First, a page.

The Epigraphy of Death: Studies in the History and Society of Greece and Rome

The Epigraphy of Death: Studies in the History and Society of Greece and Rome

The Epigraphy of Death: Studies in the History and Society of Greece and Rome

The Epigraphy of Death: Studies in the History and Society of Greece and Rome

Synopsis

Tombstones provide the largest single category of epigraphical evidence from the ancient world. However, epigraphy �6 the study of inscriptions �6 remains, for many students of history and archaeology, an abstruse subject. By marrying epigraphy and death, the contributors to this collection hope to encourage a wider audience to consider the importance of inscribed tombstones.

Excerpt

Many books are a team effort, and the Epigraphy of Death is no exception. I would like to thank Professor Stephen Mitchell for many helpful comments on those papers which provided the basis for Chapters Four, Five, Six, and Seven. Professor Gillian Clark and Professor Chris Mee have read and commented on the material in preparation of the book. Professor J. K. Davies made helpful comments on a number of the chapters; Dr Stephen Lambert has made a number of helpful suggestions to the authors of Chapters Three and Four.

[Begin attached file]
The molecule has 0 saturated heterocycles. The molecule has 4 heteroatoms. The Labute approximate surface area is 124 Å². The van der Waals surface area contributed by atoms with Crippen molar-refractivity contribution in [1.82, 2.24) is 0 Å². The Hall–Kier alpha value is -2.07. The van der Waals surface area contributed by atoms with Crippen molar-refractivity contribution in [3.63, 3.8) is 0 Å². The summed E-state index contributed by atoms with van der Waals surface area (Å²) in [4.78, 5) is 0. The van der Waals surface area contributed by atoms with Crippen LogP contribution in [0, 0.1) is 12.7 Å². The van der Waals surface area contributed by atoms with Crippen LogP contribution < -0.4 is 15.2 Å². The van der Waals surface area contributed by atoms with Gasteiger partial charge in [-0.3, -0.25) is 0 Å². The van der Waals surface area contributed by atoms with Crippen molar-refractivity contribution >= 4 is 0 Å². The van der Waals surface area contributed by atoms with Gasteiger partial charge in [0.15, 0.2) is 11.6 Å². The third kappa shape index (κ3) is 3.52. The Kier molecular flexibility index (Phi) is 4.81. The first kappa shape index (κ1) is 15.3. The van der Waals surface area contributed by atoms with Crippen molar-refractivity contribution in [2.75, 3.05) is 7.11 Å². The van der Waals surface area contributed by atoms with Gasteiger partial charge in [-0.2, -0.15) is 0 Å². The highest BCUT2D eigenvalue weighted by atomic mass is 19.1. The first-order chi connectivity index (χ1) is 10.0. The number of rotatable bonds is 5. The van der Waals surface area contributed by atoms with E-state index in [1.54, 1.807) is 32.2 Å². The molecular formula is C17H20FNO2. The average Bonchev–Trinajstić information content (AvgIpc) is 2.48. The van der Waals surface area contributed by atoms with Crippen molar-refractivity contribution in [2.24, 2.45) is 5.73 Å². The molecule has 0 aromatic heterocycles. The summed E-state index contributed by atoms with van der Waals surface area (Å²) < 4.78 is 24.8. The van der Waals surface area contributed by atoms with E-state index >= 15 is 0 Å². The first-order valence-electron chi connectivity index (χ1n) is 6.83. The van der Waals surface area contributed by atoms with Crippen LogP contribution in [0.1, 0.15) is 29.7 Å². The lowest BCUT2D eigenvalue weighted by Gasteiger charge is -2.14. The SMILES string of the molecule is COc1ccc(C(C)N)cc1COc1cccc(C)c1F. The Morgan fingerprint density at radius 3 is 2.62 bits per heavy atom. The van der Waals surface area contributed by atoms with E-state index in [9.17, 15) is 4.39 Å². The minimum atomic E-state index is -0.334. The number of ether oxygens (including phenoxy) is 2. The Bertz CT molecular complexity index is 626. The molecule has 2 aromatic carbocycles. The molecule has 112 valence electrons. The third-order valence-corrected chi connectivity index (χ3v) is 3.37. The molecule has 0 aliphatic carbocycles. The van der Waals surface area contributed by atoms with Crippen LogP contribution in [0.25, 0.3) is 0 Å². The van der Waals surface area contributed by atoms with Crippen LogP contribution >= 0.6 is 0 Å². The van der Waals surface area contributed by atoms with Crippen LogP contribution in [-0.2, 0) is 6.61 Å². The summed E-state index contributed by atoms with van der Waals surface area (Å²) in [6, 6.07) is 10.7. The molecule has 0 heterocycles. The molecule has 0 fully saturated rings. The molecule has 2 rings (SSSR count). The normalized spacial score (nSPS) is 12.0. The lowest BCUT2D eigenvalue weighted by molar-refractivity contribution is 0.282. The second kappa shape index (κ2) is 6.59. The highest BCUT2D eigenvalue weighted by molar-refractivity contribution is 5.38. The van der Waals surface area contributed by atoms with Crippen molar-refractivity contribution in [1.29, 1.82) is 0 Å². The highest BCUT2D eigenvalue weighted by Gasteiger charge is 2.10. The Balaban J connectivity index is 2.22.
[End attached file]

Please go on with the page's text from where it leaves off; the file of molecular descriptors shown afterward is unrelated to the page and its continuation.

Professor E. A. Slater and the School of Archaeology, Classics and Oriental Studies (SACOS) have provided not only support for the conference in January 1995 but also stable employment for myself. During my time at the University of Liverpool, sacos granted me a semester of research leave in 1998 which allowed time for further editorial work on the book. Dr David Blackman, Director of the British School at Athens, the staff of the School and its Library have all been a considerable help in the final stages of the editorial process.

A number of museums and individuals have assisted in supplying and granting permission to publish photographs: Dr Hans R. Goette, Dr Jutta Stroszeck and the German Archaeological Institute in Athens for Figures 2.1, 3.1A and 3.2B; Dr Decker and the Landesmuseum Mainz for Figures 6.1, 6.2, 6.3, 6.4 and 6.5; and Alison Wilkins of the Institute of Archaeology, University of Oxford, for her adaptation of the site plan for Figure 2.1.

This collection of essays has been published with the greatest . . .

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